1 B

2 C

3 B

4 B

5 C

6 D

7 C

8 D

9 C

Three Loops are there so for single loop complexity will be “n” for three loop complexity will be “n^3”

10 B

11 A

12 C

13 C

14 B

15 C

16 B

17 B

18 D

19 B

20 B

21 C

# Multiple Choice Questions Related To Testing Knowledge about Time and Space Complexity Of A Program

As both n and m are the input parameters of the function. So, we should give \mathcal{O}(n + m) as time complexity.

kudos, I think all your answers are correct

Really?

I guessed 2nd and 15th.

yes, they are right too.

Since counter increases by 1, of course, it is expected to be O(N) worst case.

So if number of occurrences of x are m then complexity will be O(m).

Yes. The main focus was, it takes O(LogN) time to find ocurrances of x in the sorted array. I think this question goes by an assumption that “Number of occurances of x very less than Number of elements in array.”

Yes, You are absolutely right @akash_321, Though there exist a better way to count number of occurance of an element in a sorted array in O(logN) time.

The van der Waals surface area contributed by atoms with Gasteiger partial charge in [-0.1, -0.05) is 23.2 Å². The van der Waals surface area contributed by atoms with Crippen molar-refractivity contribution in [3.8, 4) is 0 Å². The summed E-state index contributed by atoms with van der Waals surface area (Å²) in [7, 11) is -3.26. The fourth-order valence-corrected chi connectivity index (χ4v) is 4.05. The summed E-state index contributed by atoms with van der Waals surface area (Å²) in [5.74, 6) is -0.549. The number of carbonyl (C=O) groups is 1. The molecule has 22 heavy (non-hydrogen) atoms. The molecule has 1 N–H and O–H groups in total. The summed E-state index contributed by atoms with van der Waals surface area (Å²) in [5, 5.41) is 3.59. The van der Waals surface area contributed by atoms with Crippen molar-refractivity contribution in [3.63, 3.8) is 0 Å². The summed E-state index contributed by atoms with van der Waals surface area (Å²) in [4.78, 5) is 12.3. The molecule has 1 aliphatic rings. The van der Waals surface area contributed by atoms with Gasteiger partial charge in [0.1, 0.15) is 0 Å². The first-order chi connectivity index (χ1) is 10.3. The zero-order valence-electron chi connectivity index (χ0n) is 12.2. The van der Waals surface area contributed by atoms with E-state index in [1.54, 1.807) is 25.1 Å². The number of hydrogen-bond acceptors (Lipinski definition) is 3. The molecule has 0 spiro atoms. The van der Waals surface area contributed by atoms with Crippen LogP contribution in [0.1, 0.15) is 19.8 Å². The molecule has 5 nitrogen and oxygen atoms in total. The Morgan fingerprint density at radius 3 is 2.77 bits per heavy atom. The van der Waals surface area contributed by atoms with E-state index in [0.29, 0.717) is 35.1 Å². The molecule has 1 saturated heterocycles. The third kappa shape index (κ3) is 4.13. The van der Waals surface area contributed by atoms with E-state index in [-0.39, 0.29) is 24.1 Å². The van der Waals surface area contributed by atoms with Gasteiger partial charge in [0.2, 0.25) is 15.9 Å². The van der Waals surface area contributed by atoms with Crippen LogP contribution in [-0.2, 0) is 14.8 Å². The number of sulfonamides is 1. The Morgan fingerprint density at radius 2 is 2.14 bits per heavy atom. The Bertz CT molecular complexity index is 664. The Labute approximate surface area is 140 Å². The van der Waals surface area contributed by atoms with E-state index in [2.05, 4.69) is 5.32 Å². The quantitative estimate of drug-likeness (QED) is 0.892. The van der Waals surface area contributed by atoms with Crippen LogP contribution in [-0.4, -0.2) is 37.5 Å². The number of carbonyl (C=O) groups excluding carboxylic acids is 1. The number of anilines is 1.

Just remember to set correct upper limit

j does not get re-initialized every step. Its initialized to 0 only once, and remembers the value of previous iteration. So, once it reaches n, inner loop will never execute. Hence the algo will execute maximum 2n times.

Since when we started assuming things, that too on codechef.

big O is always worst case complexity.

Check derivation of “Sieve ofErastothenes” . Its similar to that.

Theoretically, yes. But the intent of the problem setter to check whether you understand the base of the logarithmic or not

The explanation is correct But you can explain a bit about harmonic sum and then say that the harmonic sum is bounded by \log{n}, hence, we get an \mathcal{O}(n \log{n}) time algorithm.

I am curious as to how to know the complexity of a program, I have binged ( I don’t use google ) the answer, and I found it in several places( SO, wikipedia included ) and I never understand any of the explanation

it is n(1+1/2+1/3+1/4+…1/n). The sum in brackets converges to log(n) as n->inf. It is just a known mathematical result.

Can anyone explain Q20…?